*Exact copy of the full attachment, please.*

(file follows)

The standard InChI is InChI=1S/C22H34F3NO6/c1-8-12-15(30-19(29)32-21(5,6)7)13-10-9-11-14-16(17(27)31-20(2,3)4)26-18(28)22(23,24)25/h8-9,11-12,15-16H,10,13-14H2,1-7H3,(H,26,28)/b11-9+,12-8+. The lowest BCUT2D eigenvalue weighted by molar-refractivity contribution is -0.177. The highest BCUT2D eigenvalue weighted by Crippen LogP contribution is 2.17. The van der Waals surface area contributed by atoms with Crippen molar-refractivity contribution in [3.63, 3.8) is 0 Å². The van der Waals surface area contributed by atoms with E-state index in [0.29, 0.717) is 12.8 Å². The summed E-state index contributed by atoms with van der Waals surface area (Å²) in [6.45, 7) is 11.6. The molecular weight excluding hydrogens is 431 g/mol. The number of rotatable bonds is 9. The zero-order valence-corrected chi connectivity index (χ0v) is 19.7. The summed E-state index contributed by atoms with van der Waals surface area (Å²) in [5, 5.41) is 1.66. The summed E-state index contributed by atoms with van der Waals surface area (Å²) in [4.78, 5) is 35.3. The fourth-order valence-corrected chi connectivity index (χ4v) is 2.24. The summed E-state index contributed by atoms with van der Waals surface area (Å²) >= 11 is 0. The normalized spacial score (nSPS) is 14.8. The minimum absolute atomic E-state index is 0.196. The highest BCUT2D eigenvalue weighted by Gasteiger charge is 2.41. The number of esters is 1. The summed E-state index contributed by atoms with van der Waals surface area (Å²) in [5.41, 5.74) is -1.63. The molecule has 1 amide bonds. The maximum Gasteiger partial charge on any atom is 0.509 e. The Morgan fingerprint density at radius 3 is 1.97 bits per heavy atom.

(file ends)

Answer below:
The standard InChI is InChI=1S/C22H34F3NO6/c1-8-12-15(30-19(29)32-21(5,6)7)13-10-9-11-14-16(17(27)31-20(2,3)4)26-18(28)22(23,24)25/h8-9,11-12,15-16H,10,13-14H2,1-7H3,(H,26,28)/b11-9+,12-8+. The lowest BCUT2D eigenvalue weighted by molar-refractivity contribution is -0.177. The highest BCUT2D eigenvalue weighted by Crippen LogP contribution is 2.17. The van der Waals surface area contributed by atoms with Crippen molar-refractivity contribution in [3.63, 3.8) is 0 Å². The van der Waals surface area contributed by atoms with E-state index in [0.29, 0.717) is 12.8 Å². The summed E-state index contributed by atoms with van der Waals surface area (Å²) in [6.45, 7) is 11.6. The molecular weight excluding hydrogens is 431 g/mol. The number of rotatable bonds is 9. The zero-order valence-corrected chi connectivity index (χ0v) is 19.7. The summed E-state index contributed by atoms with van der Waals surface area (Å²) in [5, 5.41) is 1.66. The summed E-state index contributed by atoms with van der Waals surface area (Å²) in [4.78, 5) is 35.3. The fourth-order valence-corrected chi connectivity index (χ4v) is 2.24. The summed E-state index contributed by atoms with van der Waals surface area (Å²) >= 11 is 0. The normalized spacial score (nSPS) is 14.8. The minimum absolute atomic E-state index is 0.196. The highest BCUT2D eigenvalue weighted by Gasteiger charge is 2.41. The number of esters is 1. The summed E-state index contributed by atoms with van der Waals surface area (Å²) in [5.41, 5.74) is -1.63. The molecule has 1 amide bonds. The maximum Gasteiger partial charge on any atom is 0.509 e. The Morgan fingerprint density at radius 3 is 1.97 bits per heavy atom.